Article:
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    Advertising Design and Perceived Credibility of Online News
    (2023-05) Carroll-Mason, Mary E.; Summers, Kathryn; Blodgett, Bridgett; University of Baltimore. Division of Science, Information Arts and Technologies; University of Baltimore. Master of Science in Interaction Design and Information Architecture
    Many newspaper and other informational websites continue to use interstitial, or pop-up, advertising even though this form of advertising often annoys users and is known in other contexts to drive away users. However, there is a gap in scholarly research about the impact of advertising and its design on the perceived credibility of online news. In this study, 26 participants took part in an eye tracking study where they read 3 news articles on the same subject that used two different styles of advertising to evaluate whether the use of interstitial advertising would impact the perceived credibility of the articles. Using Likert scales and a questionnaire, participants were asked to rate the credibility of each story they read and to rank them in order from most credible to least credible. They were also asked to describe any advertising they saw. Following the study, they took part in a semi-structured interview to explore their responses. While not statistically significant, quantitative results in the study suggest that inline advertising had the most negative impact on participants’ perception of the news articles, even though most users preferred inline advertising to interstitial advertising. Further analysis of the eye tracking and qualitative data suggests that persistence and increased cognitive load while reading are likely the cause of this phenomenon. Additional qualitative data suggests that users are most likely to use advertising design as a surface credibility heuristic only when more substantial criteria for evaluating information are exhausted or not available.
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    Optimizing an Online Payment System for Older Adults Through Participatory Design
    (2023-05) Ramos, Christine; Walsh, Greg; Summers, Kathryn; University of Baltimore. Division of Science, Information Arts and Technologies; University of Baltimore. Master of Science in Interaction Design and Information Architecture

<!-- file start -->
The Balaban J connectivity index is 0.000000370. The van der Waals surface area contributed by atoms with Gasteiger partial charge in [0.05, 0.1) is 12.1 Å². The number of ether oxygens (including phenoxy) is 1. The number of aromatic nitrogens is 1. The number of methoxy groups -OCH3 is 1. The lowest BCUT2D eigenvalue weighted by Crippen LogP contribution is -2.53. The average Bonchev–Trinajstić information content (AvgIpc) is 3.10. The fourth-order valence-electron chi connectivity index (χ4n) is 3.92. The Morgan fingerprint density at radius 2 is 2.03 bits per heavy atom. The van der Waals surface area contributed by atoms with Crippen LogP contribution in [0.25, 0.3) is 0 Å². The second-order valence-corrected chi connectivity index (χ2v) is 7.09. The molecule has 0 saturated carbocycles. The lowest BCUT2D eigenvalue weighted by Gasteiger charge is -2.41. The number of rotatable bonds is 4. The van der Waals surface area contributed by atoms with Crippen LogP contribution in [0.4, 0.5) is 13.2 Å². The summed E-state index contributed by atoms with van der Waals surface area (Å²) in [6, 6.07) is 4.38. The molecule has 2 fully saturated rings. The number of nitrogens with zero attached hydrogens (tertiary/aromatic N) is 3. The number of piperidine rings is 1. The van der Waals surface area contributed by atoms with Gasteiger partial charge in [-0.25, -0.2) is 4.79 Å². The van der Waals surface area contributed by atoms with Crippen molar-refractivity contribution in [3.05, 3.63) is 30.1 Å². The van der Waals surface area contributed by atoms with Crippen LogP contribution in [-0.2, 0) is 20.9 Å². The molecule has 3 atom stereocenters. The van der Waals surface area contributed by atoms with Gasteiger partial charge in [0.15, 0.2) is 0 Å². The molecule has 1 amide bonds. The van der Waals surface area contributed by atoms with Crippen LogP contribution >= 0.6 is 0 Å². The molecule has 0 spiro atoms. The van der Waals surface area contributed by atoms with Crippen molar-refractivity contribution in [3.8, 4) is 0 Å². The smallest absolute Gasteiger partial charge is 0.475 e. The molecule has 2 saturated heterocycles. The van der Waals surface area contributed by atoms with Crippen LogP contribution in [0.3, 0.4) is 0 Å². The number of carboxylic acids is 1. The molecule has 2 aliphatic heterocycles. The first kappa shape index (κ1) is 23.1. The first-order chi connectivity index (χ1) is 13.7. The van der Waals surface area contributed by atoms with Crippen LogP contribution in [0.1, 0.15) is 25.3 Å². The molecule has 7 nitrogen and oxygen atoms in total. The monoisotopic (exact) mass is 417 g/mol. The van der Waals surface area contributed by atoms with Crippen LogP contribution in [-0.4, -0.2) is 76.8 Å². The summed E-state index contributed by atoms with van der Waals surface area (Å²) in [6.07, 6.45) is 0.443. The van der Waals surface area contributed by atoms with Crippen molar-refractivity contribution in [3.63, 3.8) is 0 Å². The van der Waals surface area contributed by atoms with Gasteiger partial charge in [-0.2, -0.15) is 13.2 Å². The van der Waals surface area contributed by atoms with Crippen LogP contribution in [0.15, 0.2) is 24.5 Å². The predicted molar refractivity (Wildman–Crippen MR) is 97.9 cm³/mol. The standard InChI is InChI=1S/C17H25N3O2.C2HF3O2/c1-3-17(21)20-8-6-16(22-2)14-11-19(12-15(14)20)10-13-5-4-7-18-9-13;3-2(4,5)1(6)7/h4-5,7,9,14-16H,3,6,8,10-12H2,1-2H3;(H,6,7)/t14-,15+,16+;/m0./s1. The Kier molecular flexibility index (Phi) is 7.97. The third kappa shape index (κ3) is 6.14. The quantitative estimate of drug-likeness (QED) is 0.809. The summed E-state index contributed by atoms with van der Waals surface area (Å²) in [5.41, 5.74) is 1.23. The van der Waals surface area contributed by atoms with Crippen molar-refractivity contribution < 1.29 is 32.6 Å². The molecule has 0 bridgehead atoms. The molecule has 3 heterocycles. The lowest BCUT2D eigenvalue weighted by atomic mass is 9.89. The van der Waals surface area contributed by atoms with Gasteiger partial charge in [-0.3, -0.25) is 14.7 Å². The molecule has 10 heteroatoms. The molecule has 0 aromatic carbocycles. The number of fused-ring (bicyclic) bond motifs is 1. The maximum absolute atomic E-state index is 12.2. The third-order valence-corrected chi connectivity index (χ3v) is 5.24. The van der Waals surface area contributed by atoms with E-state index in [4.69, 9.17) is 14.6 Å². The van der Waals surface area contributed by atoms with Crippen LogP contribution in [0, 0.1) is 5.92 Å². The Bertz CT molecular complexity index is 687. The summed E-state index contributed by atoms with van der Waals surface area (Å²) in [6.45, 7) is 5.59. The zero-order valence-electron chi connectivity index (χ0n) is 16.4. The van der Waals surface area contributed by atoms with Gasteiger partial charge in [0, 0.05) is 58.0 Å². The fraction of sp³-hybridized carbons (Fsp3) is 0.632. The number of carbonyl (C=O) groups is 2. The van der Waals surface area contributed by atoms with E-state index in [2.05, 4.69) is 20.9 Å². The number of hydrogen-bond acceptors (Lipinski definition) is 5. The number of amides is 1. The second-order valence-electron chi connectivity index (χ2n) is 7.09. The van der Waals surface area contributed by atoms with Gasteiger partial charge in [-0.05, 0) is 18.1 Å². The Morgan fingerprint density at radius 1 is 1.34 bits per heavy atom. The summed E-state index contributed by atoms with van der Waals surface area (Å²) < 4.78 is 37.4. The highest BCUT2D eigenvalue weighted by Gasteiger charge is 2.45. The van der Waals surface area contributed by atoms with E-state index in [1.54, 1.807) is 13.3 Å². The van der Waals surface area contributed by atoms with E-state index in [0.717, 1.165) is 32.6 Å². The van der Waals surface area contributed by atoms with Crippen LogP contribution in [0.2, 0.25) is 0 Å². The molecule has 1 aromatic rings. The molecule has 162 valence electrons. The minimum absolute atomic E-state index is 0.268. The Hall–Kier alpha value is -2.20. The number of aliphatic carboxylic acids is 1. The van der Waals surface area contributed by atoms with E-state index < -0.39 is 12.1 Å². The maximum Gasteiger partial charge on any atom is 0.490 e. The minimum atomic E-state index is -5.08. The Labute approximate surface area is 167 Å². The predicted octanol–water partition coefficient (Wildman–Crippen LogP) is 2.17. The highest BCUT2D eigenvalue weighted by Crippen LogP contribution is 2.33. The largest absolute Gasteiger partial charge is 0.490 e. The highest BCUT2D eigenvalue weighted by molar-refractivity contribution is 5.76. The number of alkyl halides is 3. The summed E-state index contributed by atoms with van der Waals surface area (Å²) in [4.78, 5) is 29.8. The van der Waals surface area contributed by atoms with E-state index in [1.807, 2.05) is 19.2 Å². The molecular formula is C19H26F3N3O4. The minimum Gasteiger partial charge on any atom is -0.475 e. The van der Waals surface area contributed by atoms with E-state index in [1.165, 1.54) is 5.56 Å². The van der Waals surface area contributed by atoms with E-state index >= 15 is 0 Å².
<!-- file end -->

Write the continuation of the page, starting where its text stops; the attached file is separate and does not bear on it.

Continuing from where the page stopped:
This paper explores the effectiveness of participatory design with older adults serving as co-designers in improving the user experience of an online payment system for other older adults. Specifically, the study focuses on enhancing the online payment system of a local utility website, with a focus on mobile devices. A total of 10 older adults served as co-designers and created the system "QuickPay" which was then tested with 10 other older adults. Usability tests were conducted on both the original and redesigned systems, and the results showed a clear improvement in overall user experience in the new system. However, the study also revealed various technological barriers that older adults face, which may hinder their adoption of such systems regardless of a positive user experience. The study informs designers to consider certain barriers while both including older adults as co-designers and when designing for this cohort. The findings highlight the need for future quantitative data and iterative design on the newly developed online payment system “QuickPay”. Overall, this study shows the potential of participatory design with older adults in creating user-friendly products for other older adults, while also acknowledging the importance of addressing broader technological barriers to adoptions.